Does someone you love suffer from Irritable Bowel Syndrome? If so, you can probably feel helpless sometimes. It can really be an overwhelming thing to deal with for that person and for those that care about them, because for so long, there weren’t any good recommendations on how to help.

With five million Canadians (and millions around the world) suffering with Irritable Bowel Syndrome (IBS), you or someone you know is affected by this complex and debilitating illness. Not only does IBS cause painful, uncomfortable and embarrassing digestive symptoms, like gas and bloating, but it can get in the way of normal, daily life.

Today’s post is for all you wonderful, loving family and friends that care for us IBS’ers and how you can support your loved ones with IBS to make their life just a little bit easier.

AND if you have IBS, forward this article to someone who loves you and wants to support you better. They will be happy to have some guidance 😉

 

How to Support a Loved One with Irritable Bowel Syndrome (IBS)

1. Just Ask

“Where would you like to have lunch?”… “What do you feel like doing this afternoon?”. These are questions that anyone likes to hear – to have your preferences acknowledged. People with IBS often don’t want to put anyone out but can feel uneasy about when symptoms are going to hit. By asking questions and giving someone control over an event, location or meal it will help them to feel more comfortable, relaxed and valued. PLUS being involved in making choices will allow them to choose somewhere that has foods less likely to trigger symptoms, an accessible bathroom and ultimately will reduce their stress and anxiety. If you are hosting an event, ask your loved one with IBS to help plan the menu or for a couple of their favourite recipes to serve as part of the meal. If you have plans to go to a restaurant, ask them which restaurants offer choices that meet their needs. Asking for input will make a WORLD of difference!

2. Be Flexible

Understand that IBS is unpredictable. It’s super annoying for those that have to deal with it when it’s out of control – one minute they might be on top of the world and the next they feel absolutely terrible. If someone you know with IBS needs to cancel or change plans, be understanding. Know that they are already very disappointed that they can’t make it out or are putting you out by meeting at a different time or location. Guilt is the last thing we want someone to experience, so be kind, just like you would want someone to do for you. Maybe instead of a big night out of dancing and drinks you can both have a relaxing night in watching movies and drinking tea. Perhaps instead of a hiking in a remote area you can do a walk where there are bathrooms nearby. Come up with an alternative plan together. IBS can be isolating – so don’t give up on your IBS loved one.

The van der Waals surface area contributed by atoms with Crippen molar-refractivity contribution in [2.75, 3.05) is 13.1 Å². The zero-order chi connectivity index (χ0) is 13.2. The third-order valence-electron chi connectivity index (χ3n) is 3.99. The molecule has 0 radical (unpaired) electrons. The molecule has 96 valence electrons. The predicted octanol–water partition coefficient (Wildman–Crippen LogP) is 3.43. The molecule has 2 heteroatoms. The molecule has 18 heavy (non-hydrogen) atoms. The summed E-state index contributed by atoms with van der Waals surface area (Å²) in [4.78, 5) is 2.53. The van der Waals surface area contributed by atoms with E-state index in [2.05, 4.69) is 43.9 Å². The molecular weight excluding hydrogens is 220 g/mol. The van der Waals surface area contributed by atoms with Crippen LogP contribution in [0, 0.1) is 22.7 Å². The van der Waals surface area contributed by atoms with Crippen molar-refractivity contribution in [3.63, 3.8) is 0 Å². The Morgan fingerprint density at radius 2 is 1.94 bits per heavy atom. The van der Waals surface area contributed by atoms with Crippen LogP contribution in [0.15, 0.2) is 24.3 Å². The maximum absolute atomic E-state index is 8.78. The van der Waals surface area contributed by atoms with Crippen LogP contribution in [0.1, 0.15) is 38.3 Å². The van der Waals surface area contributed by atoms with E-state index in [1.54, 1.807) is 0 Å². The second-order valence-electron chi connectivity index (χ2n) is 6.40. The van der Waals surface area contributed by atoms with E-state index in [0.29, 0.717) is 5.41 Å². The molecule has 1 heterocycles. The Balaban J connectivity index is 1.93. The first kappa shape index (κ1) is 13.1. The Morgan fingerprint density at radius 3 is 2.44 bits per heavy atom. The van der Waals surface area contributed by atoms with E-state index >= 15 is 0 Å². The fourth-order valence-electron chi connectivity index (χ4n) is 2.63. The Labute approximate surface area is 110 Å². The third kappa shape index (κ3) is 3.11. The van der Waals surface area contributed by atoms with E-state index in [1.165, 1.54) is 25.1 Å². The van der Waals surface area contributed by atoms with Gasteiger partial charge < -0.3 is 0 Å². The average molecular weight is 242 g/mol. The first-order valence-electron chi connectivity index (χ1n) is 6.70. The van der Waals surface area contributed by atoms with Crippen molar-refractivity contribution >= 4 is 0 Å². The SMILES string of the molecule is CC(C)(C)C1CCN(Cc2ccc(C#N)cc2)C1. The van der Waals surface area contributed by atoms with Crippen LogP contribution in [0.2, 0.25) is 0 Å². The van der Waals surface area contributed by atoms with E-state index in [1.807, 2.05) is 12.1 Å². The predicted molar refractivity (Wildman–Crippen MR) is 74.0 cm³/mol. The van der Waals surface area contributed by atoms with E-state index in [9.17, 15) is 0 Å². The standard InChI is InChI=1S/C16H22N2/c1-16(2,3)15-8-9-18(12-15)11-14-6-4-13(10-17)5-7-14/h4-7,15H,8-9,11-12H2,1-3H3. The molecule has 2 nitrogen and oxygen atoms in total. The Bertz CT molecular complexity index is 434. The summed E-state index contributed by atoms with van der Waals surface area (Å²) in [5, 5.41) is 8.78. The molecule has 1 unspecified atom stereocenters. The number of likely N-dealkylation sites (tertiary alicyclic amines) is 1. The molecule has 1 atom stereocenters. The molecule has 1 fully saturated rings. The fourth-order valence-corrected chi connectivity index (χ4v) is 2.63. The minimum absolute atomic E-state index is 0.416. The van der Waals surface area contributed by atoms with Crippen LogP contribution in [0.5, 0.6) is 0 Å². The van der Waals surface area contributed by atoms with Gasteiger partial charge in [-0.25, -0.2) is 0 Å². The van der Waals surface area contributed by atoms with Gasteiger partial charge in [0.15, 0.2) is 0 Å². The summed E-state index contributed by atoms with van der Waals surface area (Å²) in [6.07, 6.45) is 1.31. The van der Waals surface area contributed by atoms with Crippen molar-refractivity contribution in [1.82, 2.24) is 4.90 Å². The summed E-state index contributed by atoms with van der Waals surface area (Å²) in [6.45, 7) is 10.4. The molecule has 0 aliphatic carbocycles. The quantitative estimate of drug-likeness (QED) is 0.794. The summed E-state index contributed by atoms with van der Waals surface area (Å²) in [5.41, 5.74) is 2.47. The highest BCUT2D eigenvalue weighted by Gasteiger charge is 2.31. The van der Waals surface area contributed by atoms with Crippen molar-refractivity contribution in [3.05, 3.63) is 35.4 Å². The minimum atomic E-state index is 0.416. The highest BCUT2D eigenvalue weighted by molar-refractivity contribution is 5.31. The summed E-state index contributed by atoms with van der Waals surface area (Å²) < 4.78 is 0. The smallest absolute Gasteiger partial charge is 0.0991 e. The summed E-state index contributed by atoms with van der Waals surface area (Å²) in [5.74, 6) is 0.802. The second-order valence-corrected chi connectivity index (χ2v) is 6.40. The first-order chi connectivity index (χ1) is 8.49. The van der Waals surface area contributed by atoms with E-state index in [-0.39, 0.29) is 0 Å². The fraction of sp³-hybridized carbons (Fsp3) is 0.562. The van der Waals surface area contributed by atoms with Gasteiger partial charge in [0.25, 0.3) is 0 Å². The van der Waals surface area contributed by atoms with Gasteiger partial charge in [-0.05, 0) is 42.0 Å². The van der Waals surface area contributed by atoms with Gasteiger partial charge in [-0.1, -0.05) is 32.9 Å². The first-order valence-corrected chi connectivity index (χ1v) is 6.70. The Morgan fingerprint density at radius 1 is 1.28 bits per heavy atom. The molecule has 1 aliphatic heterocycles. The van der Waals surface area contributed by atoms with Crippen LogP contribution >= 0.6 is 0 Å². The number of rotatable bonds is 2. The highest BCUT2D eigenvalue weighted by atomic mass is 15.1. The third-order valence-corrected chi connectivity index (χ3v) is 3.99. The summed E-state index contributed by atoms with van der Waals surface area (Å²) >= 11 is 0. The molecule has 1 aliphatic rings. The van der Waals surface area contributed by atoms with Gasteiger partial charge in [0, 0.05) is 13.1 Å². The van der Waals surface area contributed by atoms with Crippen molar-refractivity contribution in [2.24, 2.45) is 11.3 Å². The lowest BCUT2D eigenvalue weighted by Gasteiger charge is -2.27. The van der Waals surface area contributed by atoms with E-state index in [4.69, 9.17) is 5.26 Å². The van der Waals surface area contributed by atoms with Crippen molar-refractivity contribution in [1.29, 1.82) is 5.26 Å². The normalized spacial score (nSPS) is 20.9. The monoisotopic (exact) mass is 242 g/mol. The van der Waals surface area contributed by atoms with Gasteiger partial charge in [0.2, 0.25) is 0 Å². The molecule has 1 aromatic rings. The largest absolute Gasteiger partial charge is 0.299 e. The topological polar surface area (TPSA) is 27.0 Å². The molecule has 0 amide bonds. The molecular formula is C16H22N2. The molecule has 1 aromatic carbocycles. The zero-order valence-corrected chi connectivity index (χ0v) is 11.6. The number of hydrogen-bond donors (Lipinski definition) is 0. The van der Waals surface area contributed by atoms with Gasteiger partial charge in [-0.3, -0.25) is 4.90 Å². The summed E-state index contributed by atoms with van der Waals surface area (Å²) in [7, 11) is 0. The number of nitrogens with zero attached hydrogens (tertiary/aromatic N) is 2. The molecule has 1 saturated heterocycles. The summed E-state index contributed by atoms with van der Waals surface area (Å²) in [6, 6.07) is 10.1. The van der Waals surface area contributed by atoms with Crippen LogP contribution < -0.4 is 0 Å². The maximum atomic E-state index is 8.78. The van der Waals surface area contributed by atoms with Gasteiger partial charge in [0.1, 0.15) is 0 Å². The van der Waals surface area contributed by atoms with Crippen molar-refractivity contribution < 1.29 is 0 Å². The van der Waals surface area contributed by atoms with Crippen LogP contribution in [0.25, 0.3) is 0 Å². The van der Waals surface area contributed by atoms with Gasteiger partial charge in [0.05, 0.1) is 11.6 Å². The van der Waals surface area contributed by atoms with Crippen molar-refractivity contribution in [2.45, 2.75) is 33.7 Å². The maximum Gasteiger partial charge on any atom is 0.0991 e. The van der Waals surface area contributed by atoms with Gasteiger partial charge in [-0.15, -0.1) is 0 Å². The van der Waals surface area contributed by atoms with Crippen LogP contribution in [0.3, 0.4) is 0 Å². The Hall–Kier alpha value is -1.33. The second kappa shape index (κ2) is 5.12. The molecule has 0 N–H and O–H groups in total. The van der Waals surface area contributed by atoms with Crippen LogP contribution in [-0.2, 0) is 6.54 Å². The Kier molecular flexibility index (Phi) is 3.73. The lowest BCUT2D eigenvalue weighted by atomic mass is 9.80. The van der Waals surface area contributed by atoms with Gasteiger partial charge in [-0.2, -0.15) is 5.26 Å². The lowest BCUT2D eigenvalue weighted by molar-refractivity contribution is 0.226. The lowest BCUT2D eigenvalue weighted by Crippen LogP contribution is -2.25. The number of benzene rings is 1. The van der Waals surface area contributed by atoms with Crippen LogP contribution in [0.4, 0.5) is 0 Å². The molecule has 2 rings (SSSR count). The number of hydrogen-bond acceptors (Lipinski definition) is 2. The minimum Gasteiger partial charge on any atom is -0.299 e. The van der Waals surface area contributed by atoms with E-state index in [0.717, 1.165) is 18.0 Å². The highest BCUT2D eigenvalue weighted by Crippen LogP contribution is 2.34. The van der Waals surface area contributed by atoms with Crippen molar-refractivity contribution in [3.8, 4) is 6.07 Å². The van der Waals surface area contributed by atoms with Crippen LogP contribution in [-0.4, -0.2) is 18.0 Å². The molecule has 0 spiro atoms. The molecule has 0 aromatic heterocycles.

If you feel like they are ready for some support, information and a community where they can get the advice and support to feel better, show them the CLAIRITY Program. This is the best way to work with me where I share all my insight and advice for healing and better managing symptoms.

3. Try Something New

There’s a very good chance that people suffering with IBS won’t be able to eat all of the same foods that you can. Instead of making a big deal out of having to avoid certain dishes, get excited about trying foods that may not be usual for you. It can be discouraging and embarrassing when people are constantly commenting on your eating habits and food choices, or when people imply that you are just being picky. Look at it like an opportunity to expand your horizons and investigate new, cool restaurants together. Try cultural foods that are easier on the gut, like Mexican Corn Tacos, Columbian Empanadas, or Brazilian cheese bread! Not only will you be trying something new, you may just find your new favourite dish 😉 . Why not try my Low FODMAP Peanut Noodle Bowl instead of ordering Chinese takeout the next time you get a craving?

 

4. No Jokes (please)

It doesn’t matter if you’re 5 or 55… Nobody likes to get teased or made fun of. Even though it can feel light-hearted, many people are truly suffering on the inside as they struggle with IBS day in and day out. And please don’t mention how long we’ve been in the bathroom … we know, it was a little long…. well sometimes that happens when milk sneaks into the food!  Instead, be empathetic and sensitive to their feelings. Ask them how they are feeling and simply be supportive.

 

5. Be a Friend

It’s very easy to feel isolated or alone when you have IBS. You can feel like you don’t fit in or that you’re a burden to others. Make sure your loved one with IBS knows that you are there for them, that you’re flexible to stay in or go out, and are happy to try new foods and places that work for them (all of the above!). You don’t have to have all of the answers; even just having someone to listen can be helpful. You can also be there for them by offering your help when needed. If you see that they are having a particularly bad day with lots of symptoms, you could offer to watch their kids for a couple hours, pick up something for them when you are out or go for a walk together to help them achieve some self-care. It could even be as small as making them a tea, low FODMAP of course 😉 .

 

Between painful symptoms, food restrictions and surprise bathroom visits, IBS isn’t easy to live with. While this list of tips isn’t complete, what I hope you will take from this article is that your support can make a world of difference to those suffering with IBS. Kindness never goes out of style, so be the best version of yourself and lend a hand to your loved ones.

 

Wishing you well,

 

Stephanie & the Team.

 

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